“Norman F**king Rockwell” – 2019

“Norman F**king Rockwell” is one of the most poetic albums of all time. The album truly showed the extent of Del Rey’s songwriting abilities, as it is laced with poetic metaphors including the title of the track “Happiness is a Butterfly.” Songs like “Mariners Apartment Complex” and “The Greatest” took listeners back to the California coast, where she reminisces on her nights dancing at bars in Long Beach. The lines “You’re just a man / it’s just what you do” from the first track struck deeply in the hearts of her fans, who used the song to express their heartbreak over the disappointing nature of men. 

In 2020, Del Rey was nominated for Best Album of the Year, and although she didn’t win, “NFR” is her best rated album to date. Rolling Stone called the album her finest work, writing that the “NFR” was “even more massive and majestic than everyone hoped it would be”.

“Chemtrails over the Country Club” and “Blue Banisters” – 2021

Her seventh studio album “Chemtrails over the Country Club” was released in March 2021, serving as a follow up to “NFR.” The album cover featured a picture of her smiling at a table, surrounded by friends. The scenery of the album took place at, you guessed it, a country club.

A huge upturn from her previous albums, “Chemtrails over the Country Club” shifted from her typically pop and rock infused instrumentals, to a more folk and country sound. Introspective and sentimental, the album showed the extent to which Del Rey had matured since her early heady days as Lizzy Grant. 

“Blue Banisters” was released on October 15, 2021, one year ago today. The evolution of Del Rey as an artist is displayed in this album, as it features her screaming painfully raw lyrics like “I don’t wanna live / I don’t wanna give you nothing / ‘cause you never give me nothing back” on the song “Dealer.” She also revealed that the segment on the song “Living Legend” that sounds like a saxophone was actually her voice, something she was proud of being able to do. 

Other and Upcoming Projects 

Some of her side projects include the publication of her poetry book, titled “Violet Bent Backwards over the Grass” in the summer of 2020. The collection consists of 14 personal poems painted a more vulnerable and honest image of the artist herself. The poems do not follow any particular structure or rhythm, and Del Rey seems to lean into the imperfections of her art, giving a refreshing new take on the world around her.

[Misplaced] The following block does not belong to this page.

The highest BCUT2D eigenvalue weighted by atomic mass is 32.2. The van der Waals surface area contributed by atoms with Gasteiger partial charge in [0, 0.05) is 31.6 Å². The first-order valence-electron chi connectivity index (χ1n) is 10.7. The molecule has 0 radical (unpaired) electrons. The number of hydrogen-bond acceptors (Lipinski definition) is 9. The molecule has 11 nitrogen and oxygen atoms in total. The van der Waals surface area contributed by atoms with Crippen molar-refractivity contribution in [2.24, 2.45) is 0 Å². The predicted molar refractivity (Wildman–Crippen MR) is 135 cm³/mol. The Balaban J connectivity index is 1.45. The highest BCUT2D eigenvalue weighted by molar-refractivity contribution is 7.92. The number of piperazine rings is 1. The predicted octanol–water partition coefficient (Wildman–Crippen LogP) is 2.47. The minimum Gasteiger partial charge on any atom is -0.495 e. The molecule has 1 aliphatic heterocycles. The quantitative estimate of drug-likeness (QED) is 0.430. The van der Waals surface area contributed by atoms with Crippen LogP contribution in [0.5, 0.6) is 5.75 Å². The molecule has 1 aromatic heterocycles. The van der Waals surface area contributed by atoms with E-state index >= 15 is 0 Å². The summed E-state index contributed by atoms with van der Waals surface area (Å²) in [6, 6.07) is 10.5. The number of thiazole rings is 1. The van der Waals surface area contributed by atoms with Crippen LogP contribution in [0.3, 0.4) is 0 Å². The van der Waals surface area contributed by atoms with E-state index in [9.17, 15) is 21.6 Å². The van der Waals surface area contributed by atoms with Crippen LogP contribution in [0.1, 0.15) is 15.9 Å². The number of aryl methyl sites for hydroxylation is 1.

She also produced feature songs for various films, including the song “Young and Beautiful” for the 2013 “The Great Gatsby” movie and a cover of “Season of the Witch” for the movie “Scary Stories to Tell in the Dark.” She also collaborated with The Weeknd in 2016 to make “Stargirl Interlude,” one of her most popular songs across all streaming platforms. 

In January of this year, she released a single “Watercolor Eyes” for the HBO show “Euphoria.” 

Her upcoming project is her much anticipated ninth studio album. Her manager Ben Mawson teased the release of it on Instagram, stating that it is currently in the works. 

“It’s a very wordy album. So there’s no room for color. It’s almost like I’m typing in my mind.” Del Rey said during her W magazine interview. 

Although it appears that her career has been successful, the world seems to have misunderstood her intentions and condemned her as an untalented two-dimensional rich girl from Manhattan. However, Del Rey is one the greatest artists of our generations, and she continues to awe us with her work and supply us with increasingly sophisticated and tactful music.